- The partial pressure of a gas is the pressure it exerts in a mixture of gases if it occupied the container on its own
- Partial pressure is given the symbol p, so for a gas X, it is written as pX
- The total pressure is the sum of the partial pressures (this is known as Daltons’ Law)
- The mathematical relationships are as follows
Partial pressure and mole fraction expressions
Working out mole fractions
A sample of 0.25 mole of nitrogen and 0.75 mole of hydrogen were reacted together to form ammonia. The equilibrium amount of nitrogen was 0.16 mole.
N2 (g) + 3H2 (g) ⇌ 2NH3 (g)
Calculate the mole fractions of nitrogen, hydrogen and ammonia.
Write out the equation and record the initial, the change and the equilibrium amounts:
You can check you have the mole fractions correct by adding them up and making sure they come to 1:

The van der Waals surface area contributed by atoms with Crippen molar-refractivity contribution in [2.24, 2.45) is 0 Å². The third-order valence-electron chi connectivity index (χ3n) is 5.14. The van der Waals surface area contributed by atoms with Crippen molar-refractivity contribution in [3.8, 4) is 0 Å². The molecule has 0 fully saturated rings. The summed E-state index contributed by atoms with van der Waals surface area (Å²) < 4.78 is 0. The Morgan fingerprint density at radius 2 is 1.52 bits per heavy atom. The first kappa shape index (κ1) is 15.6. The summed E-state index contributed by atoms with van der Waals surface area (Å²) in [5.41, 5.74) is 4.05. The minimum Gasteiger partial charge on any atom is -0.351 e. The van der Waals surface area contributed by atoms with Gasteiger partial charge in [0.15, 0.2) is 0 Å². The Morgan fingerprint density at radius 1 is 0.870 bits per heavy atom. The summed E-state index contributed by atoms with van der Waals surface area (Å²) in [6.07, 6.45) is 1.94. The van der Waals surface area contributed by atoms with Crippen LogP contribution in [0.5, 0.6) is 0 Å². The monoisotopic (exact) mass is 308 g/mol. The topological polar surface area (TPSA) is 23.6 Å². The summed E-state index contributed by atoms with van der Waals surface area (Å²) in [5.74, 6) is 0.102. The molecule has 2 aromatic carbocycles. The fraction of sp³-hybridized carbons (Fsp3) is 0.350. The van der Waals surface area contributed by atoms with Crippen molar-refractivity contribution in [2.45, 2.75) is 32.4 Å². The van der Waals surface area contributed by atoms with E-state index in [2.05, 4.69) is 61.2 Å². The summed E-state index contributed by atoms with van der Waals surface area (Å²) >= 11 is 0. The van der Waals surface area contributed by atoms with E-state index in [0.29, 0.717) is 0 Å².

0.195 + 0.585 + 0.220 = 1
- Kp calculations are a step-by-step process in which you need to find
- the mole fractions of the gases present
- their partial pressures
- the Kp expression
- the value of Kp
- The following worked example shows how this is achieved
Hydrogen and bromine were mixed in a flask in a 1: 1 ratio and allowed to reach equilibrium at 450 K. When equilibrium had been achieved the total pressure in the flask was 140 kPa and the mole fraction of bromine was 0.35.
The equation for the reaction is
H2 (g) + Br2 (g) ⇌ 2HBr (g)
Determine the partial pressures for each gas at equilibrium and the value of Kp
- Another style of Kp calculation involves being given the value of Kp and working backwards to deduce the partial pressure of one of the gases
Finding Partial Pressure
Kp for the dissociation equilibrium reaction of nitrogen monoxide is 0.0021.
2NO (g) ⇌ N2 (g) + O2 (g)
If pure NO is introduced into a reaction flask at an initial pressure of 100 kPa, what is the equilibrium partial pressure of nitrogen?